After obtaining the search results, duplicate articles, those that exclusively used an in vitro approach, studies without data on IL-6 levels, and those without information regarding microglia in the hypothalamus were identified and excluded from this review (See Table of included and excluded articles, Table S2).

2.2. Data Extraction and Classification

The following data were extracted from each study: subject of study, model adopted (in vivo and in vitro) and intervention (treatment or exposure performed), methods of analysis (mRNA expression and protein expression), IL-6 expression and microglia status (increased/decreased or activated/suppressed in comparison to control) with tissue/location, expression of IL-6 by microglia, and phenotypic outcome. When available, the significance level (p-value) was collected. The evaluation of risk of bias was performed using the SYRCLE’s risk of bias tool (See Evaluation of Risk of Bias, using SYRCLE’s risk of bias tool, Table S3), developed for animal studies.

3. Results

The search strategy identified a total of 25 articles (PubMed, n = 13; Web of Science, n = 13, of which 12 were unique). Twelve papers were excluded based on their title and abstract. The remaining 13 studies were retrieved for a full evaluation and were confirmed to fulfill the inclusion criteria (See Flow diagram of Systematic Review provided by PRISMA, Figure S1). Details of these 13 studies are summarized in Table 1.

Methods of analysis: mRNA measurementMethods of analysis:
Protein measurement
IL-6 measurement,
Microglia status, tissueMicroglia IL-6 producerOutcome

IL-6 increased and microglia activatedWang, H.
Viral-bacterial lung co-infectionmice, adults/
primary microglial cell culture 
Influenza A, Streptococcus. pneumoniae, SAA exposure
qPCR - Hypothalamus and primary cell culture: Tnf, Il1b, Il6, Ccl2, Fpr2, Saa1IHC - PVN: IBA1, GFAP, TNF-α, SAAmRNA expression increased, hypothalamus
(P < 0.05)
Activated, PVN
(P < 0.05)
(P < 0.05)
Le Foll, C.
Amylin exposurerats and mice, adults/
VMH explants/
VMH astrocytes/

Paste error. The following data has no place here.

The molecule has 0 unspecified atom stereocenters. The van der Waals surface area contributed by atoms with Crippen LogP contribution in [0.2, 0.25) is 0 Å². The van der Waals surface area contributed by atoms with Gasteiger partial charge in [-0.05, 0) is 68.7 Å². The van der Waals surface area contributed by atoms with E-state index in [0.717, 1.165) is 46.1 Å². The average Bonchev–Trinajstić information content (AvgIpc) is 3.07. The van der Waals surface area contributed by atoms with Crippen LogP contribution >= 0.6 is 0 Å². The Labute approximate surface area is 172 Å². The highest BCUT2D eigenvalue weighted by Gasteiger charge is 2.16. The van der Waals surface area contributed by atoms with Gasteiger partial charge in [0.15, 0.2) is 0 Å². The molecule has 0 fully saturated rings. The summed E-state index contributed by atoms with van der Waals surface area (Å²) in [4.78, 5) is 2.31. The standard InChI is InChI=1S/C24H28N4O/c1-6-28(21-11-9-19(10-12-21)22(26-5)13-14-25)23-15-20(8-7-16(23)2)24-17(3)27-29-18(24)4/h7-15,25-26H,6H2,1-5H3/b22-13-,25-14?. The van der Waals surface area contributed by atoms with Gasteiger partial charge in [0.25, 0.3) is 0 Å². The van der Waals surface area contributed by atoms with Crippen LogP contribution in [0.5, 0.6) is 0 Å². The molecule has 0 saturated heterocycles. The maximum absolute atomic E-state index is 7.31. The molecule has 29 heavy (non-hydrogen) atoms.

VMN neurons/
cortical and hypothalamic microglia
Amylin exposure
qPCR - ARC, VMH, VMN, cell culture:: Il-1b, Il-6, Il-10, Tnf, Lif, Cntf, Gp130, Ctr1a, Ctr1b, Ramp1, Ramp2, Ramp3, Lepr-b, Socs3, Ins-r, Npy, Agrp, Pomc.ICC - ARC, VMN: pSTAT3
Immunoassay - cell culture medium: IL-1β, IL-6, IL-10, TNF-α
mRNA expression increased, VMN
(P < 0.05)
Activated, Cortical
( P < 0.05)
YesDecreased body weight gain
Ziko, I.
LPS exposure in adults Neonatally overfedrats, pups and adults
Neonatal overfeeding model
LPS exposure
qPCR - hypothalamus:  
Tlr4, Nfkb,Il1b, Il1ra, Il6, Tnf
IHC - DMH, LH, VMH: IBA1mRNA expression increased, hypothalamus
(P < 0.05)
Activated, PVN
(P < 0.05)
No dataIncreased body weight in small litters and adults
Tapia-González, S.
Neonatal overfeedingrats, pups
Neonatal overfeeding model
WB - hypothalamus: IL-6, p-IkB
Protein expression increased, hypothalamus
(P < 0.01)
Activated, hypothalamus, (P<0,05)No dataOverweight
Mingam, R.
LPS exposure in P2X7R knockout modelmice, adult/
primary glial cell culture
LPS exposure
qPCR - hypothalamus: Il-6, Il-1b, TnfELISA - cell culture medium: IL-1β
IHC - cell culture: CD11b, CD68, IL-1β, GFAP,
WB - cell culture medium: IL-1β
Protein and mRNA expression increased, whole brain
(P < 0.05)
(P < 0.05)
(P < 0.05)
Decreased IL-1β release

IL-6 increased without microglia informationCao, H. M.
Mimecan exposureRats and mice, adults
primary neurons cell culture
N9 cells
Mimecan exposure
qPCR - hypothalamus: Il1-b, Il-6
qPCR - primary cell culture: Il1-b, Il-6, Socs3
qPCR -N9 cell culture: Il1-b, Il-6, Socs3
WB - hypothalamus: SOCS3mRNA expression increased, hypothalamus
(P < 0.05 /
P < 0.01)
No dataYes
(P < 0.01)
Roque, A.
Early life stressrats, pups
Maternal separation model
qPCR - hypothalamus: Il1-b, Il-6, Tnf-mRNA expression increased, hypothalamus
(P < 0.01)
No dataNo dataStress can dysregulate the HPA axis